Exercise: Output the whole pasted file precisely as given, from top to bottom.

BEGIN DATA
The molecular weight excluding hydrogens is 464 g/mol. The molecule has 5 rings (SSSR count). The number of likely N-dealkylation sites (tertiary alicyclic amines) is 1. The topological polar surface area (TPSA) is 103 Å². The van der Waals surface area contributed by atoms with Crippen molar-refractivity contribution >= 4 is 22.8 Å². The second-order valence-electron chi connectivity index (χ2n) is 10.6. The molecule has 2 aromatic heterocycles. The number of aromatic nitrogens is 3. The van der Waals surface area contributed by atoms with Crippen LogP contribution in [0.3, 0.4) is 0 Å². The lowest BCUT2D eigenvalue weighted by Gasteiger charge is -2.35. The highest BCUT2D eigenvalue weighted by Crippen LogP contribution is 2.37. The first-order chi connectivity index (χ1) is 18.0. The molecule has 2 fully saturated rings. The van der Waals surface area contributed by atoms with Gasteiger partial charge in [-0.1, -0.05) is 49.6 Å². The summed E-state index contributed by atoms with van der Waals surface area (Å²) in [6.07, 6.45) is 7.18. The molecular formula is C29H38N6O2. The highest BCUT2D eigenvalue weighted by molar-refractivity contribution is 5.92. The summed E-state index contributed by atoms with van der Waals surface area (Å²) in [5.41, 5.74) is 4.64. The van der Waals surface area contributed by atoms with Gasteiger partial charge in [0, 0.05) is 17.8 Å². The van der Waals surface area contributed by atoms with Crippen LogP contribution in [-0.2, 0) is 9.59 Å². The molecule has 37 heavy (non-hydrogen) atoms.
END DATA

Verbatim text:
The molecular weight excluding hydrogens is 464 g/mol. The molecule has 5 rings (SSSR count). The number of likely N-dealkylation sites (tertiary alicyclic amines) is 1. The topological polar surface area (TPSA) is 103 Å². The van der Waals surface area contributed by atoms with Crippen molar-refractivity contribution >= 4 is 22.8 Å². The second-order valence-electron chi connectivity index (χ2n) is 10.6. The molecule has 2 aromatic heterocycles. The number of aromatic nitrogens is 3. The van der Waals surface area contributed by atoms with Crippen LogP contribution in [0.3, 0.4) is 0 Å². The lowest BCUT2D eigenvalue weighted by Gasteiger charge is -2.35. The highest BCUT2D eigenvalue weighted by Crippen LogP contribution is 2.37. The first-order chi connectivity index (χ1) is 18.0. The molecule has 2 fully saturated rings. The van der Waals surface area contributed by atoms with Gasteiger partial charge in [-0.1, -0.05) is 49.6 Å². The summed E-state index contributed by atoms with van der Waals surface area (Å²) in [6.07, 6.45) is 7.18. The molecular formula is C29H38N6O2. The highest BCUT2D eigenvalue weighted by molar-refractivity contribution is 5.92. The summed E-state index contributed by atoms with van der Waals surface area (Å²) in [5.41, 5.74) is 4.64. The van der Waals surface area contributed by atoms with Gasteiger partial charge in [0, 0.05) is 17.8 Å². The van der Waals surface area contributed by atoms with Crippen LogP contribution in [-0.2, 0) is 9.59 Å². The molecule has 37 heavy (non-hydrogen) atoms.